From: Times-Herald Local News
Jessica A. York 10/18/13
Vallejo’s police officers union has filed suit in Solano County Superior Court to compel the city back to the bargaining table.
Filed Tuesday, the suit comes within weeks of news that Vallejo had declared an impasse in the labor negotiations after more than a year of on-and-off talks.
The union is asking the court to declare that the Vallejo Police Officers Association members and its retirees have a “vested constitutional right” to full health care coverage — up to a local Kaiser plan’s limits — among other rights, according to the union’s court filing.
“(The city’s) premature declaration of impasse … violated the duty to bargain in good faith,” VPOA attorney Rockne “Rocky” Lucia wrote in the suit.
The city plans to oppose the lawsuit, according to a press release the Vallejo city manager’s office issued Thursday. The city has presented a “last, best and final” offer, the conditions of which the city can temporarily implement for up to a year after an impasse is declared, the release said.
City Manager Dan Keen is quoted as saying that city negotiators would have preferred that talks continue without the lawsuit, but that it was time to call for impasse.
“This lawsuit does not shake the city’s commitment to good faith discussions,” Keen says. “We are hopeful that the parties can come to an agreement through the statutory impasse resolution process which is about to begin. We value and respect our Vallejo police officers, and we’re determined to work through this.”
Chief among VPOA’s complaints against the city, as listed in the court filing, is the city’s plan to reduce retiree health care coverage from 100 percent to $300 a month. The city has already made a similar move with its other labor groups.
The civil complaint notes that police officers have contractually received full health care in contracts since at least 1988, making it a “constitutionally protected” benefit.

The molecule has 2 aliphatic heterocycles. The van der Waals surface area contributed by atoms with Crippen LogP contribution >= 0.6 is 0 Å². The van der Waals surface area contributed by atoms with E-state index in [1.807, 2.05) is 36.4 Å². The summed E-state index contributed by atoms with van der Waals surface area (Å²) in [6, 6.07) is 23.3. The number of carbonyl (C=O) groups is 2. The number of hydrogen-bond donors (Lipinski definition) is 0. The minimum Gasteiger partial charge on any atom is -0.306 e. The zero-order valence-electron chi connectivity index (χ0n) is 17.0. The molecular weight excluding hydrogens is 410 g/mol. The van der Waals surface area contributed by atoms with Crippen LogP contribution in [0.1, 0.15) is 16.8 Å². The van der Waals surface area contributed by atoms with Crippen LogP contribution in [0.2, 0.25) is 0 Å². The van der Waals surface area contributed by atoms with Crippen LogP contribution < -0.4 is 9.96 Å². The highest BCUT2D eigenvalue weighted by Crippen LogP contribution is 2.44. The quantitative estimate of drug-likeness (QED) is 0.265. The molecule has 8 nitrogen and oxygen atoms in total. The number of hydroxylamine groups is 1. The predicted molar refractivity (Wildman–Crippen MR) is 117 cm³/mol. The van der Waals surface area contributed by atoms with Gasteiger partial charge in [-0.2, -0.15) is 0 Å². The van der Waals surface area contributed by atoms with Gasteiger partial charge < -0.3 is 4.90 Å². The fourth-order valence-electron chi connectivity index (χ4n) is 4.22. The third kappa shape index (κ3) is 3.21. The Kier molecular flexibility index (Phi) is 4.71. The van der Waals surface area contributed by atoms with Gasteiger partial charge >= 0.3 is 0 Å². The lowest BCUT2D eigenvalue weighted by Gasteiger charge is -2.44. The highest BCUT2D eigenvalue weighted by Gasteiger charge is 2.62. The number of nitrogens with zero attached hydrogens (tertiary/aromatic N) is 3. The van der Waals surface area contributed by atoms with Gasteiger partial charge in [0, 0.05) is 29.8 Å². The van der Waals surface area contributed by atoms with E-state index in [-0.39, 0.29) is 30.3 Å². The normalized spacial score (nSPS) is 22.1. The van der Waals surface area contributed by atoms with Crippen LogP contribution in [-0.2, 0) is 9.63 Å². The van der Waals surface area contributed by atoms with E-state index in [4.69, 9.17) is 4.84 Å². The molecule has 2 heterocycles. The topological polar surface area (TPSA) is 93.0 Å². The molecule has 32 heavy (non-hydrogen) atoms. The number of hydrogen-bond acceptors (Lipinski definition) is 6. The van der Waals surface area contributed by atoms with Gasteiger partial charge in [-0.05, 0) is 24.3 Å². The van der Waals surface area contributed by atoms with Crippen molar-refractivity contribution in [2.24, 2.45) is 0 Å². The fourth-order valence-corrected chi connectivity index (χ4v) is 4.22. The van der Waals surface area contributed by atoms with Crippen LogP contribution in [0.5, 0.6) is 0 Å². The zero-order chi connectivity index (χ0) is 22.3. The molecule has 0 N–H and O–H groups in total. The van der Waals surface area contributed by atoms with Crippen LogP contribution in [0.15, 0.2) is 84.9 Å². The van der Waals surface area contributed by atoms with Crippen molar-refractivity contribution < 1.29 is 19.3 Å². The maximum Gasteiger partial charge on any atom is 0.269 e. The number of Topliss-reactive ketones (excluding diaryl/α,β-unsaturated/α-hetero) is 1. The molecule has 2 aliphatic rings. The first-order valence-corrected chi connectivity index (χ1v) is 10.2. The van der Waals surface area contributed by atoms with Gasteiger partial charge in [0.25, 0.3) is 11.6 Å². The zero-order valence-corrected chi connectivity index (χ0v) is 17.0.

Other VPOA concerns include a proposed 5 percent salary cut, removal of sick leave conversion to cash for VPOA members hired before Feb. 1, 2009 and elimination of longevity pay. The city also is asking VPOA members to contribute more toward their retirement benefits and the dismissal of the third of three $333,334 bankruptcy-negotiated settlement payments. New employees would also see a reduced pension calculation plan.
Vallejo is facing a $5.2 million deficit in this year’s budget if ongoing employee group negotiations do not make up the difference in labor give-backs. VPOA negotiators offered to carve out a $4 million savings on pay and benefits during talks, according to a VPOA press release also issued Thursday.
An officer pay cut would further hinder city efforts to recruit new employees to the police department’s more than two dozen vacancies and “be devastating to the safety of our officers and our citizens,” the release states.
Assistant City Manager Craig Whittom, who has been involved with employee negotiations, said Thursday that the city has only just received notice of the lawsuit and had no further comment. He said he was unsure how long the city will have to respond to the VPOA filing.